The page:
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Denial, Doom, Or Informed Optimism

Hannah Ritchie, lead researcher at Our World In Data, has a new book on the world’s environmental problems. It is a great read packed full of lots of interesting information. There are a few things I wouldn’t have done but the book is impressive and has a clear theme. Ritchie wants us to know that the problems we face are solvable. We have a lot to do, but we have achieved quite a lot already. It is a useful take. How then does Ritchie navigate the treacherous (plastic-filled) waters of denial, doom, or informed optimism?

Denial, Doom, Or Informed Optimism

You can see a tension that is common within much of the writing about environmental issues. The author wants to highlight that the issues are serious. The author must avoid seeming to be denying problems. That said, just issuing doom-laden cries without any plans to address the problems hardly seems constructive. Hannah Ritchie aims for informed optimism, turning to data about the world to note that progress has been made. I think this is critical if we are to persuade people to take action — why bother if we are doomed anyhow? As such, I must confess that the general tenor of the book appeals to me.

Is It Okay To See Success When Problems Remain?

Ritchie clearly has been accused of not being properly committed to improving the environment. This is always likely to happen. In any group the most dramatic doomsters always seems the most concerned. (I am pretty sure that we have a bias towards seeing those who worry the most as cleverer. They are presumed to see the world more clearly but that is just a hunch as I haven’t tested it).

I also worry that it can be hard at times to recognize success when problems so obviously still remain. Yet, it seems important to recognize success or else how can we hope to repeat it?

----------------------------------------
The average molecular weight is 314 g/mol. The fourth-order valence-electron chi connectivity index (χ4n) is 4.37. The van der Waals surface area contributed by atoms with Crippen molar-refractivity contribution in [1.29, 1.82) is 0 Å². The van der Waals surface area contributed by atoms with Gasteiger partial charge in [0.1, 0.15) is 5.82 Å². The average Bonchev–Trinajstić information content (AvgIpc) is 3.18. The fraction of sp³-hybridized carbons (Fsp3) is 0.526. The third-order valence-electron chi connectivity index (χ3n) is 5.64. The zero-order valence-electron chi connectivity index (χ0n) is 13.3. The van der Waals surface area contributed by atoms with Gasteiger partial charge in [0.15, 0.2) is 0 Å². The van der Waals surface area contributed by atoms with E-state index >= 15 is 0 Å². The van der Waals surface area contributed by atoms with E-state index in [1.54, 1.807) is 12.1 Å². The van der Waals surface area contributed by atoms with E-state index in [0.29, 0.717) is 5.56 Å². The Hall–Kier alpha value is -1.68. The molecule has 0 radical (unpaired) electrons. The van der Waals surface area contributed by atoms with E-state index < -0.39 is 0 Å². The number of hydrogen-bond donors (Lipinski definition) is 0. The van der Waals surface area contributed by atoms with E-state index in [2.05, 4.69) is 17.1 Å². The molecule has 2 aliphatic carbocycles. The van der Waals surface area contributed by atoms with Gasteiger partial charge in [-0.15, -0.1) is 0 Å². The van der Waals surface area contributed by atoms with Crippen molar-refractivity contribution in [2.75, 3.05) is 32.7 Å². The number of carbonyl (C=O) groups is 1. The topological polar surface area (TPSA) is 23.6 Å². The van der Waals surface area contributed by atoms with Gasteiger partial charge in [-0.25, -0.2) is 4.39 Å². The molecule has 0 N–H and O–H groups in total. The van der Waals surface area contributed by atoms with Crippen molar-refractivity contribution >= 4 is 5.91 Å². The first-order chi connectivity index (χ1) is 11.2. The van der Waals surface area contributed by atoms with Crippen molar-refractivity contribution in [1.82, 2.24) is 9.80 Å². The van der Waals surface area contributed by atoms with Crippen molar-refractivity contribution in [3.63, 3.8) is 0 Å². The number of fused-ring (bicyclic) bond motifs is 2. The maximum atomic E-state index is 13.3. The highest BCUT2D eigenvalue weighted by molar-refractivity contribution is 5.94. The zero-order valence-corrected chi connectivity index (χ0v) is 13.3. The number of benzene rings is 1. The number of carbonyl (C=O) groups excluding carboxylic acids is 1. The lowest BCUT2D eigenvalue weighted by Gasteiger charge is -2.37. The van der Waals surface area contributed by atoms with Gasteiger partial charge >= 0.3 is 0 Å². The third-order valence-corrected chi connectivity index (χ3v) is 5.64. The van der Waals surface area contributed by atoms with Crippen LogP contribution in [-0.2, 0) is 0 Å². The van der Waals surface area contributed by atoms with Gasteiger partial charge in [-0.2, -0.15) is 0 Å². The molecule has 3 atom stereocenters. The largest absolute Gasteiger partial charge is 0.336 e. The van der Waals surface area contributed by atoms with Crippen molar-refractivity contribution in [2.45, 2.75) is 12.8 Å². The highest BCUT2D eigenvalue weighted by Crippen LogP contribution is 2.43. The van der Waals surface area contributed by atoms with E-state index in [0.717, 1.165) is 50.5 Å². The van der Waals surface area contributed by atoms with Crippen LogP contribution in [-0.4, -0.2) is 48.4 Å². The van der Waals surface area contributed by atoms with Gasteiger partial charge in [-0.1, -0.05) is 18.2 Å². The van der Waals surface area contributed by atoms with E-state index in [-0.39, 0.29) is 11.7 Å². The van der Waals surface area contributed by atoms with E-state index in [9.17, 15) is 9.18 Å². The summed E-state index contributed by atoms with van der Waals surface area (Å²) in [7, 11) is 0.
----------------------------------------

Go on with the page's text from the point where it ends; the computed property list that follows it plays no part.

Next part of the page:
Ritchie trie to thread the needle between genuine concern over the problems, with a recognition that progress has happened.

I’m no climate change denialist or minimiser… Bringing attention to the magnitude of potential impacts is essential if we want things to change. But that is a long way from telling kids we’re ruined.

Ritchie, 2024, Page 6
Denial, Doom, Or Informed Optimism

Why Not Just Use Doomsday Meassages If We Want Action?

It isn’t clear that doom-laden messages are the best way to go even if we only look at it from a change-driving perspective. Why not?

There are several reasons why I think these doomsday messages do more harm than good. First, the doom narratives are often untrue. [Ritchie gives data on this]… Second, it makes scientists look like idiots… Third, and perhaps most important, our impending doom leaves us feeling paralysed. If we’re already screwed, then what’s the point in trying?

Ritchie, 2024, Page 6

Who Will Suffer Most?

Part of the problem with the current debate is that many environmental problems hit the poorest most dramatically. They may see the issue but they tend to have less ability to do much about it, at least at a global level. Those of us in richer countries do suffer, but often less, and so it is easier to dismiss the problem if you live in a richer country.

Unbearable heat is tolerable when you can keep the air conditioning running all day.

Ritchie, 20204, page 108

The challenge for the most doom-laden arguments is that those who are insulated won’t see the very real problems as clearly. The arguments need to be pitched at a level that the person receiving the argument can appreciate. A view of the problem informed by meaningful stats is not only a more scientific approach but I’d say it is more likely to be effective.

The three true statements from Our World In Data can be useful.

For a few (mostly) positive views of the world see here, here, here, here, and here.

Read: Hannah Ritchie (2024) Not the End of the World: How We Can Be the First Generation to Build a Sustainable Planet, Hachette

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